AC Ajaccio v SC Bastia: The derby that divides an island

AC Ajaccio v SC Bastia: The derby that divides an island

As was the case for Ajaccio supporters in the reverse fixture, away fans have been banned from travelling to Bastia’s match in Ajaccio following a decision by the Prefecture of Corse-du-SudWhile the five red cards handed out in a single Ligue 1 meeting between AC Ajaccio and SC Bastia in 2012-13 offers some insight into their direct history, events off the field involving the two Corsican clubs have often dominated the headlines too.

Crowd trouble during that campaign led to the following season’s meetings being played behind closed doors. Somewhat fortuitously, it ensured no away supporters were present as Bastia consigned their island rivals to relegation with an 88th-minute winner in April 2014.

That stood as the most recent competitive meeting between the clubs until Bastia, demoted to the fifth tier in 2017 due to financial irregularities, sealed a third successive promotion last season to reach Ligue 2.

Eight years on from their last duel in the top flight, Bastia triumphed 2-0 as the derby made its long-awaited return in September.

On Saturday, the clubs meet for the reverse fixture in Ajaccio in a match which could have significant implications for both – at opposite ends of the table.

“The derby against Bastia is very important for the supporters because it is about regional supremacy,” Ajaccio fan Anthony Tognetti tells BBC Sport.

“Outside of football, Ajaccio and Bastia have always been rivals. There is a strong antagonism between the two cities.

“The atmosphere between the ultras of the two clubs can be tense, especially during matches. Many incidents have occurred in the past and from now on the travel of supporters during the derbies is prohibited.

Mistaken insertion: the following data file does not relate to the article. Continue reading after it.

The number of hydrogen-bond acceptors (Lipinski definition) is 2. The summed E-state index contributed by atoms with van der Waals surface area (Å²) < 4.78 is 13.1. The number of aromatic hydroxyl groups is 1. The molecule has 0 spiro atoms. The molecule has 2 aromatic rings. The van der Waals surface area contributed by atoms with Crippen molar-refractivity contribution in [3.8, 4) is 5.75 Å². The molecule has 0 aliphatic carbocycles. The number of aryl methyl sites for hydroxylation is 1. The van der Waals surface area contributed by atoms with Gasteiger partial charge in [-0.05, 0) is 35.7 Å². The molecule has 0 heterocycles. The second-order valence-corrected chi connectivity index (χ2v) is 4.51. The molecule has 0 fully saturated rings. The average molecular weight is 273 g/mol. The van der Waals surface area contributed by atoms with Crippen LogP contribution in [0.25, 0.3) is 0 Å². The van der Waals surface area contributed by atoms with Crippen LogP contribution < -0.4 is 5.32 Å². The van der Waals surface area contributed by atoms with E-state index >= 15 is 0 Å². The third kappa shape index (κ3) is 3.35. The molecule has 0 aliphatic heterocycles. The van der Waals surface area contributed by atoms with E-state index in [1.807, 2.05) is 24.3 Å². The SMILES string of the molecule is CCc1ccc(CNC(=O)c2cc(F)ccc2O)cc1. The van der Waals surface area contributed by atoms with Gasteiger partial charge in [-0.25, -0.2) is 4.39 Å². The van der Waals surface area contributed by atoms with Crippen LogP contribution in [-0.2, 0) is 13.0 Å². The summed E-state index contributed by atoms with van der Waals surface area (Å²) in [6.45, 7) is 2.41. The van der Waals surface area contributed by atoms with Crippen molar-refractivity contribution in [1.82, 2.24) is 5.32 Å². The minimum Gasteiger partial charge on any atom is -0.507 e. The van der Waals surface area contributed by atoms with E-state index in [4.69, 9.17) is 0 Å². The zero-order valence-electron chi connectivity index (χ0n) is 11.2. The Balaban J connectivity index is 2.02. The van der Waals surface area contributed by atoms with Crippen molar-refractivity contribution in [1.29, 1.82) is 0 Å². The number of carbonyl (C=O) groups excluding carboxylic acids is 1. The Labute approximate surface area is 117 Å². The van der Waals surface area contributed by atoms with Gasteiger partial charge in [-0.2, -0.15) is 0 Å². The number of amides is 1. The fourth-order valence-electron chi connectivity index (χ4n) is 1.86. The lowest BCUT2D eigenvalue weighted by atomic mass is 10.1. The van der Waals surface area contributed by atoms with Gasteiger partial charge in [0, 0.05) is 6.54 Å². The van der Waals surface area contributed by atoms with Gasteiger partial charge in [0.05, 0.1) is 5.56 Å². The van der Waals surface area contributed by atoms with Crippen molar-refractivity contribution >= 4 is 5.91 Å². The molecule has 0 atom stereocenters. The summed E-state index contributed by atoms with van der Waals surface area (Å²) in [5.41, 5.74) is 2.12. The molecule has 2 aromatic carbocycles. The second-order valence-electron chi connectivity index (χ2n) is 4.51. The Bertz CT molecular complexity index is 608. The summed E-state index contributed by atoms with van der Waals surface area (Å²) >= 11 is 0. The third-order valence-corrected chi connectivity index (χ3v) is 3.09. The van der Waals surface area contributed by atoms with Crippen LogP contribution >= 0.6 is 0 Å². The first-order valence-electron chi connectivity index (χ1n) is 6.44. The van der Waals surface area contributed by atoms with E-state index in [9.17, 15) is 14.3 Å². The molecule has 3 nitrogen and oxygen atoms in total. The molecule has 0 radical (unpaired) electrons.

“For normal supporters, it is all about the bickering and ‘macagna’ – the jokes – around the matches.”

Bastia defender Sebastien Squillaci’s late goal in a 2-1 win confirmed Ajaccio’s relegation from Ligue 1 in 2014The rivalry geographically divides the rugged Mediterranean island of Corsica between its two main cities; the capital Ajaccio in the Corse-du-Sud department in the south-west and Bastia’s Haute-Corse in the north-east.

“Bastia is seen as more natural, authentic Corsica compared to Ajaccio, which is more metropolitan,” explains Corsican football journalist Thomas Andrei, a Bastia supporter.

“In a previous game when the Ajaccio fans travelled to Furiani, the Bastia supporters wrote a sign in graffiti saying ‘welcome to Corsica’, which obviously they didn’t like.

“It does split the island.”

Football on the ‘Isle of Beauty’ is inextricably tied to politics and the struggle for independence – indeed there are ongoing demonstrationsexternal-link following the assault of a nationalist figure in a French prison – and matches against mainland teams are often heated.

Bastia in particular have a history of sanctions over supporter trouble. In 2014, 44 police officers were injured as violence marred a Ligue 1 match against Marseille, while in 2016 a police station was attacked amid clashes following a match at Reims.

Former France striker Thierry Henry recently said Bastia’s Stade Armand-Cesari was the most intimidating place he played in during his 20-year careerHeading for relegation the next season, a match against Lyon had to be abandoned as home supporters twice invaded the pitch and one of the club’s directors was banned for an altercation with the visitors’ goalkeeper.

The club was also given a three-match stadium ban in 2017 after supporters racially abused Nice striker Mario Balotelli.